These questions aren’t new. After the 1948 founding of the modern State of Israel, some Israeli Jews asked if they should vote in elections for the new government. The Lubavitcher Rebbe answered (in Hebrew) that eligible voters must vote to install the most religious parties electable to office. The religious vote was so vital that rabbis told voters to sell their tefillin (ritual phylacteries) for money to reach the polls and cast ballots. At least one rabbi wouldn’t receive congregants on election day until they voted. Apparently, to rabbis it was obvious that Jews must vote.
These rabbis’ approach, however, is circular: it assumes rather than justify a duty to vote. It also fixates on the (ir)religious character of candidates and policies, not the act of voting. Worse, their approach is impossibly subjective and ripe for abuse. An rabbi opposing same-sex marriage (calling it “sacrilege”), and another opposing military intervention (calling it “murder”), each can wield rabbinic authority as a political bludgeon under the guise of “Torah values” on opposing ends of the electoral spectrum. As Joseph Soloveitchik (1908-1993) wrote, rabbis no longer can “be relied on to direct the people in ever-changing political issues: only a political system can [do that].” Thus, Soloveitchik held, Jews mustn’t inject religious dogma into the “shared public square” they cohabit with others.
Were Soloveitchik a constitutional scholar, he might have used the phrase “separation of shul and state” in telling rabbis that they have no authority to mandate voting preferences. His point, however, is clear: rabbis must stay out of the voting booth. That said, I believe that Jewish citizens must vote as a matter of Jewish law. Here’s why.
First, government is important. As in ancient days, we “pray for government’s welfare, for without fear of it [we] would swallow each other alive” (M. Avot 3:2). The duty to create and support government is one of the few duties that Jewish law recognizes for all, Jew and non-Jew alike (B.T. Sanhedrin 56a). To Maimonides (1135-1204), the purpose is to ensure public order (Mishneh Torah, Melachim 9:14); to Nachmanides (1194-1270), the purpose extends to include all social welfare (comm. B.T. Avodah Zara 4a). Public safety, health, social equity, the rule of law – the very fabric of modern life in an interdependent world –today require wise, effective and democratically accountable government as never before.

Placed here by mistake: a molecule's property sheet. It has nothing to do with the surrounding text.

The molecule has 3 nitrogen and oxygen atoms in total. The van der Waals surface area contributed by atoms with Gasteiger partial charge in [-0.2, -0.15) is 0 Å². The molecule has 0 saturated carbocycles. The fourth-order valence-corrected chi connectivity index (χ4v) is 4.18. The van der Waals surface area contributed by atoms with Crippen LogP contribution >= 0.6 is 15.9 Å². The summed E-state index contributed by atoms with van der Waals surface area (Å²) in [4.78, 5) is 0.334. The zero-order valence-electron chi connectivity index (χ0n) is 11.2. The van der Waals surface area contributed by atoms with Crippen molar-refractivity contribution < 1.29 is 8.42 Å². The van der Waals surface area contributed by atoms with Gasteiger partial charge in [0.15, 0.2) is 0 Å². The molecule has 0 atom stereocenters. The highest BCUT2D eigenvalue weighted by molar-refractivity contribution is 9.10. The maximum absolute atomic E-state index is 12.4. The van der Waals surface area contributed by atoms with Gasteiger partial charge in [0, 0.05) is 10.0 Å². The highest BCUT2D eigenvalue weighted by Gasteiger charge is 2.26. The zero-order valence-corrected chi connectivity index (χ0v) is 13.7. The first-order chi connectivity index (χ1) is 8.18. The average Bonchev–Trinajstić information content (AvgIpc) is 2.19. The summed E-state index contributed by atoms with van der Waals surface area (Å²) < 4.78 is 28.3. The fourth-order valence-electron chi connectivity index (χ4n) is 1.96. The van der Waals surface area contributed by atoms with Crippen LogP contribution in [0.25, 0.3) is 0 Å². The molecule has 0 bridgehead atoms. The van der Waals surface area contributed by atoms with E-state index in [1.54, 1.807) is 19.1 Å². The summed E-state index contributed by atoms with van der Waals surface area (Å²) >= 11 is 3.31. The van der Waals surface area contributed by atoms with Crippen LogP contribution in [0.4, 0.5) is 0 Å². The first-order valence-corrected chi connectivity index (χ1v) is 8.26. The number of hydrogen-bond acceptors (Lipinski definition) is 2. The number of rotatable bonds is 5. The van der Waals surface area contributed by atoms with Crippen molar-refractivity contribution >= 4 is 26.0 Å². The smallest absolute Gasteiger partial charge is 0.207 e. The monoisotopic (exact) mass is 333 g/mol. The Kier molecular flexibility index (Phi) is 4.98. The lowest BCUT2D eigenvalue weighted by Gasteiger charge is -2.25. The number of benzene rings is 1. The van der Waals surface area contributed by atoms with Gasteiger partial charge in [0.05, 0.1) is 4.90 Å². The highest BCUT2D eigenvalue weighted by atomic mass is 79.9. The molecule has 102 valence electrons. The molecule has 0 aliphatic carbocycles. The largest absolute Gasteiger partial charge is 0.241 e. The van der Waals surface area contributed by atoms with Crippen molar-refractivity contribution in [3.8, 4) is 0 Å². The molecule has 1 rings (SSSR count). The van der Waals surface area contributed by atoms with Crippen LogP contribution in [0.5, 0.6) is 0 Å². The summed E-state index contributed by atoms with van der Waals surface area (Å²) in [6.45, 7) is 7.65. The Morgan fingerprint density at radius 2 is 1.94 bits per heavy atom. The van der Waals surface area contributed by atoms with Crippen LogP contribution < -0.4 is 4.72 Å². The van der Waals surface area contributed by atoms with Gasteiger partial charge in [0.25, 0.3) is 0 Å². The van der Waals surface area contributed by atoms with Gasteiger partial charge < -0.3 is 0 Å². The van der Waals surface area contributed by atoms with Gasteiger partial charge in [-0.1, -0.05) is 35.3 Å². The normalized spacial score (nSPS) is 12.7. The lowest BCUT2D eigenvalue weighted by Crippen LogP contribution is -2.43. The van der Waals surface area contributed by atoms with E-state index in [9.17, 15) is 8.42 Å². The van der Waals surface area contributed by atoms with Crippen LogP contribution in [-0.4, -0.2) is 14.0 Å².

Second, Jewish tradition views government as a human partnership with God. Where Torah predicts that Israelites would want civil rulers instead of priests and prophets, Moses told the people: “[B]e sure to place over yourselves the king that God elects for you” (Deut. 17:14-15). The canon records that God chose the first king, Saul (1 Sam. 9:16-17). The second king, David, was chosen by God but confirmed by “all of Israel’s elders” (2 Sam. 5:3). The third king, his son Solomon, ruled in David’s bloodline but “all the people” together ratified his accession (1 Kings 1:39). Given this democratic shift, Talmud opined that not even God could select rulers without consulting the people (B.T. Berachot 55a). By medieval days, when Jews elected tax collectors to remit Jewish taxes to Christian realms, Moses Isserles (1520-1572) held that all taxpayers were to assemble and vote “for the sake of heaven” (Shulchan Aruch, Choshen Mishpat 163:1). Declining to vote means ignoring Torah’s notion of human partnership in the “heavenly” work of government. On the other hand, the Chatam Sofer (1762-1839) held that taxpayers who didn’t vote faced no compulsion: their only penalty was to forfeit rights to shape election outcomes.
What the Chatam Sofer didn’t seem to understand is the third and most important reason Jews must vote: Jews value collective action so highly that the public interest can compel individual behavior. The Chatam Sofer didn’t understand the political notion of a social compact: by choosing to live somewhere as citizens, we bind ourselves to contract with that society. As Shlomo ben Meiri (1080-1174, “Rashbam”) held, this social compact obliges Jews to honor the realm’s civil laws in exchange for the realm’s benefits and protection (comm. B.T. Bava Batra 54b). Jewish choice of residency also triggers a duty to help provide the benefits of society, lest anyone’s non-participation cause what economists call free riding. (If anyone could take a public good without giving, then all would have the same incentive – and the public good itself could disappear.) For this reason, Jews must not only pay for public benefits they receive (B.T. Bava Batra 8a) but also directly help as needed to serve the public (B.T. Bava Metzia 108a).